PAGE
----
Born during World War One, the Italian trench journasl were items distributed to the army. In a first time they’re written in war zones and circulated through battalions and regiments. No signs of propaganda and patriotism are noted. Only you can find a light satire tolerated by military authority. Most important themes were treated in humoristic, recreative, cultural tone, in any case adapted to each context. Readers’ circle was extremely limited, considering the lack of resources and, in consequence, the low run. It not seldom caused the lost of these rare exemplares. Later, in every country, journals gained attention from authorities and Italian army, for its part, decided to encourage this activity. Run and readers increased, even because the delivery was planned togheter with private correspondence. The articles became a strategic instrument for propaganda: their task consisted in supporting troop’s mood.
If we look at the Italian front, we can see an increase of publications after the Battle of Caporetto (October 1917). In that period is established the so called service P (P stands for propaganda) which curated many aspects bound to media.In spite of a stronger attention, a complete view of such extended phenomenon is very hard to achieve. Infact the item kept its original volatility. Something similar you can meet on the opposite front under Austrian Command: the «Tiroler Soldaten-Zeitung» directed by the famous writer Rober Musil from 1916 to 1917. However it was an anomalous experiment compared to the standards of this kind of publications, because had a weekly issue and counted about 20-22 pages. Some main collected titles at the Library of Resurgence Museum in Bologna are: "La tradotta", "La Trincea", "La Ghirba", "Signor sì", "Il Razzo", "Il Montello", "Il San Marco", "Sempre Avanti", "La 50a divisione" and "La Giberna".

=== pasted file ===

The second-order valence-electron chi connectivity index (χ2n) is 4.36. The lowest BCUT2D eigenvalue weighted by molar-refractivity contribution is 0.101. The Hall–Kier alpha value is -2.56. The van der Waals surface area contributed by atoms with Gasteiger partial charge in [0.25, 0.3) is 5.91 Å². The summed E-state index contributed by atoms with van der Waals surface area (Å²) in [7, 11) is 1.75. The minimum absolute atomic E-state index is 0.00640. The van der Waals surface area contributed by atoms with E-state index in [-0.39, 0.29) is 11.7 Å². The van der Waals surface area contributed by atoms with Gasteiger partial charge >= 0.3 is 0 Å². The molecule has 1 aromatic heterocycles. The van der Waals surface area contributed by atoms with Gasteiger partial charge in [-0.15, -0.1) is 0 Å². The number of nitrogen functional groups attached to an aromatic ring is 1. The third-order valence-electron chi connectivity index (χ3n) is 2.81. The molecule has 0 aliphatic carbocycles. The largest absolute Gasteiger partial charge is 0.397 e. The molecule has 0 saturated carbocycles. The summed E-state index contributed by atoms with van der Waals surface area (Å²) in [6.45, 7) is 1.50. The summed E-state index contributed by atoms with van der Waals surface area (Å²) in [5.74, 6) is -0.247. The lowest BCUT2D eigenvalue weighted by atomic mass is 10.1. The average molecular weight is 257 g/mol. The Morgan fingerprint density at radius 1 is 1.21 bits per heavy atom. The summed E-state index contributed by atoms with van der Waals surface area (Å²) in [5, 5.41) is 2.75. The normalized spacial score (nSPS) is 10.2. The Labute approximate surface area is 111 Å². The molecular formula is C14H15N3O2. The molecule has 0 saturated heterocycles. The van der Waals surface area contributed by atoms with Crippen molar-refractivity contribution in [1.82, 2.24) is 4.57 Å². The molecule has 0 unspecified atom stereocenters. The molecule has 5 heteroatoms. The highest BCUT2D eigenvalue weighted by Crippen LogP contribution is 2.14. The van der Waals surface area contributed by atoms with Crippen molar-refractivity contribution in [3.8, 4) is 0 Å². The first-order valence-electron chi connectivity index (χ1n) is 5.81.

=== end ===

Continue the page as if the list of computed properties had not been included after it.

We want also introduce some Italian projects and multimedial useful spaces to deepen this matter. Francesco Maggi, blogger and scholar from Genoa, has written for his website many detailed articles on different reviews of the period. Each journal is object of well-curated analyses and long commentaries. A link is here. Then we suggest to visit the this link where you find a list of many reproductions of the originals. Finally, don’t forget to enter the website of the aforementioned Resurgence Museum in Bologna – WW1 section is here – a necessary guide to this fascinating war publishing planet. Last but not least we could end suggesting a contribution, namely "I giornali di trincea", in Da Caporetto a Vittorio Veneto by Fiorella Bartoccini (Trento, Arti Grafiche Saturnia, 1970).